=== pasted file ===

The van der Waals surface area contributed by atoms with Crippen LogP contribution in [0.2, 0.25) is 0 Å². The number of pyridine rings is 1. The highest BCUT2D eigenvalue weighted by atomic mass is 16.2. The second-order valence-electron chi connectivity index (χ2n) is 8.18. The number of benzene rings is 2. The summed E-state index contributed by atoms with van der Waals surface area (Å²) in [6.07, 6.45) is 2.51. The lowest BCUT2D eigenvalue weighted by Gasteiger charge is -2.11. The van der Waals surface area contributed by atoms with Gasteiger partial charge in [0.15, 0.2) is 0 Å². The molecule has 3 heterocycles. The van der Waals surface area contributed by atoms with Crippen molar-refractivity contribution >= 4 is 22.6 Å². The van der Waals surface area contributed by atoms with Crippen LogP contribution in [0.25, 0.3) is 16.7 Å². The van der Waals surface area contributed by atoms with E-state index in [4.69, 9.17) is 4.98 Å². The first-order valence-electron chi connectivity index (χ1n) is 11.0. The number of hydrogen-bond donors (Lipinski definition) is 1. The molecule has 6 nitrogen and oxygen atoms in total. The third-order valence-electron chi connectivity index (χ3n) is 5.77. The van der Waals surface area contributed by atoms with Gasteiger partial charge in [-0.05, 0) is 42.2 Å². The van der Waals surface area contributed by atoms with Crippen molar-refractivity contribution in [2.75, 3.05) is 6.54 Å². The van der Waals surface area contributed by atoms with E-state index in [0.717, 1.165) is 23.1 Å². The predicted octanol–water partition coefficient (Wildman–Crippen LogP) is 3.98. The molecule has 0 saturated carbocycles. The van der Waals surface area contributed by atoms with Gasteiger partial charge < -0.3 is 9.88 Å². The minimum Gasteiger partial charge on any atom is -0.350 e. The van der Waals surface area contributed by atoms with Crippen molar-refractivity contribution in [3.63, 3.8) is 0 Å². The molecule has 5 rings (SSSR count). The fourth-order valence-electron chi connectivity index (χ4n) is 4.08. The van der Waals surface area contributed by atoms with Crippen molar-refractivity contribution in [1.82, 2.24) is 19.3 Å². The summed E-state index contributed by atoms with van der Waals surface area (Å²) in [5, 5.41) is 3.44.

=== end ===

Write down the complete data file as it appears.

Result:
The van der Waals surface area contributed by atoms with Crippen LogP contribution in [0.2, 0.25) is 0 Å². The number of pyridine rings is 1. The highest BCUT2D eigenvalue weighted by atomic mass is 16.2. The second-order valence-electron chi connectivity index (χ2n) is 8.18. The number of benzene rings is 2. The summed E-state index contributed by atoms with van der Waals surface area (Å²) in [6.07, 6.45) is 2.51. The lowest BCUT2D eigenvalue weighted by Gasteiger charge is -2.11. The van der Waals surface area contributed by atoms with Gasteiger partial charge in [0.15, 0.2) is 0 Å². The molecule has 3 heterocycles. The van der Waals surface area contributed by atoms with Crippen molar-refractivity contribution >= 4 is 22.6 Å². The van der Waals surface area contributed by atoms with Crippen LogP contribution in [0.25, 0.3) is 16.7 Å². The van der Waals surface area contributed by atoms with E-state index in [4.69, 9.17) is 4.98 Å². The first-order valence-electron chi connectivity index (χ1n) is 11.0. The number of hydrogen-bond donors (Lipinski definition) is 1. The molecule has 6 nitrogen and oxygen atoms in total. The third-order valence-electron chi connectivity index (χ3n) is 5.77. The van der Waals surface area contributed by atoms with Gasteiger partial charge in [-0.05, 0) is 42.2 Å². The van der Waals surface area contributed by atoms with Crippen molar-refractivity contribution in [2.75, 3.05) is 6.54 Å². The van der Waals surface area contributed by atoms with E-state index in [0.717, 1.165) is 23.1 Å². The predicted octanol–water partition coefficient (Wildman–Crippen LogP) is 3.98. The molecule has 0 saturated carbocycles. The van der Waals surface area contributed by atoms with Gasteiger partial charge < -0.3 is 9.88 Å². The minimum Gasteiger partial charge on any atom is -0.350 e. The van der Waals surface area contributed by atoms with Crippen molar-refractivity contribution in [3.63, 3.8) is 0 Å². The molecule has 5 rings (SSSR count). The fourth-order valence-electron chi connectivity index (χ4n) is 4.08. The van der Waals surface area contributed by atoms with Crippen molar-refractivity contribution in [1.82, 2.24) is 19.3 Å². The summed E-state index contributed by atoms with van der Waals surface area (Å²) in [5, 5.41) is 3.44.